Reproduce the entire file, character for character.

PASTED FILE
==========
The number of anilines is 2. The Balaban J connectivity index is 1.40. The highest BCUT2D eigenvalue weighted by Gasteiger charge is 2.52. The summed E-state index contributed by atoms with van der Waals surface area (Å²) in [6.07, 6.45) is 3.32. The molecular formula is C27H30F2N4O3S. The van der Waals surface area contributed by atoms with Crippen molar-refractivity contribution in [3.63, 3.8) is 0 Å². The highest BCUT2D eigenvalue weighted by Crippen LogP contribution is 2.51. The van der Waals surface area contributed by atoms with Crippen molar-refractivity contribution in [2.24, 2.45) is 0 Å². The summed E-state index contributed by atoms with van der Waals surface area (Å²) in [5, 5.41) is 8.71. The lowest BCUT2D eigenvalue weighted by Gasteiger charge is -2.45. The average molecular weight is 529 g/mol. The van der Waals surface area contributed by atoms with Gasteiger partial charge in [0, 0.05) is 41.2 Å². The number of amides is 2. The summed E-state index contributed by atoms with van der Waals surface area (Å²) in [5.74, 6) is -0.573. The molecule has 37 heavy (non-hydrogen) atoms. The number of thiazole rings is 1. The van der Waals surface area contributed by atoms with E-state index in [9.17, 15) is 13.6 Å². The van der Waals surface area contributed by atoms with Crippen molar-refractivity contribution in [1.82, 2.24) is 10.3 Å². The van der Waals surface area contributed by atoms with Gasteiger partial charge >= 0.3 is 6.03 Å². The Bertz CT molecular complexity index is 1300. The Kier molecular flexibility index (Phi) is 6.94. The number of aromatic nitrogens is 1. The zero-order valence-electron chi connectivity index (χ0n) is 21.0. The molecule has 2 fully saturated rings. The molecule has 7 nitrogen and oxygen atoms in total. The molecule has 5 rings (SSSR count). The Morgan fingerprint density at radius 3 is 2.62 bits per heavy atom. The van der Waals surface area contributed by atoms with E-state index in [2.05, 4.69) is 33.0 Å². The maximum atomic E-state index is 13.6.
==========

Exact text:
The number of anilines is 2. The Balaban J connectivity index is 1.40. The highest BCUT2D eigenvalue weighted by Gasteiger charge is 2.52. The summed E-state index contributed by atoms with van der Waals surface area (Å²) in [6.07, 6.45) is 3.32. The molecular formula is C27H30F2N4O3S. The van der Waals surface area contributed by atoms with Crippen molar-refractivity contribution in [3.63, 3.8) is 0 Å². The highest BCUT2D eigenvalue weighted by Crippen LogP contribution is 2.51. The van der Waals surface area contributed by atoms with Crippen molar-refractivity contribution in [2.24, 2.45) is 0 Å². The summed E-state index contributed by atoms with van der Waals surface area (Å²) in [5, 5.41) is 8.71. The lowest BCUT2D eigenvalue weighted by Gasteiger charge is -2.45. The average molecular weight is 529 g/mol. The van der Waals surface area contributed by atoms with Gasteiger partial charge in [0, 0.05) is 41.2 Å². The number of amides is 2. The summed E-state index contributed by atoms with van der Waals surface area (Å²) in [5.74, 6) is -0.573. The molecule has 37 heavy (non-hydrogen) atoms. The number of thiazole rings is 1. The van der Waals surface area contributed by atoms with E-state index in [9.17, 15) is 13.6 Å². The van der Waals surface area contributed by atoms with Crippen molar-refractivity contribution in [1.82, 2.24) is 10.3 Å². The van der Waals surface area contributed by atoms with Gasteiger partial charge >= 0.3 is 6.03 Å². The Bertz CT molecular complexity index is 1300. The Kier molecular flexibility index (Phi) is 6.94. The number of aromatic nitrogens is 1. The zero-order valence-electron chi connectivity index (χ0n) is 21.0. The molecule has 2 fully saturated rings. The molecule has 7 nitrogen and oxygen atoms in total. The molecule has 5 rings (SSSR count). The Morgan fingerprint density at radius 3 is 2.62 bits per heavy atom. The van der Waals surface area contributed by atoms with E-state index in [2.05, 4.69) is 33.0 Å². The maximum atomic E-state index is 13.6.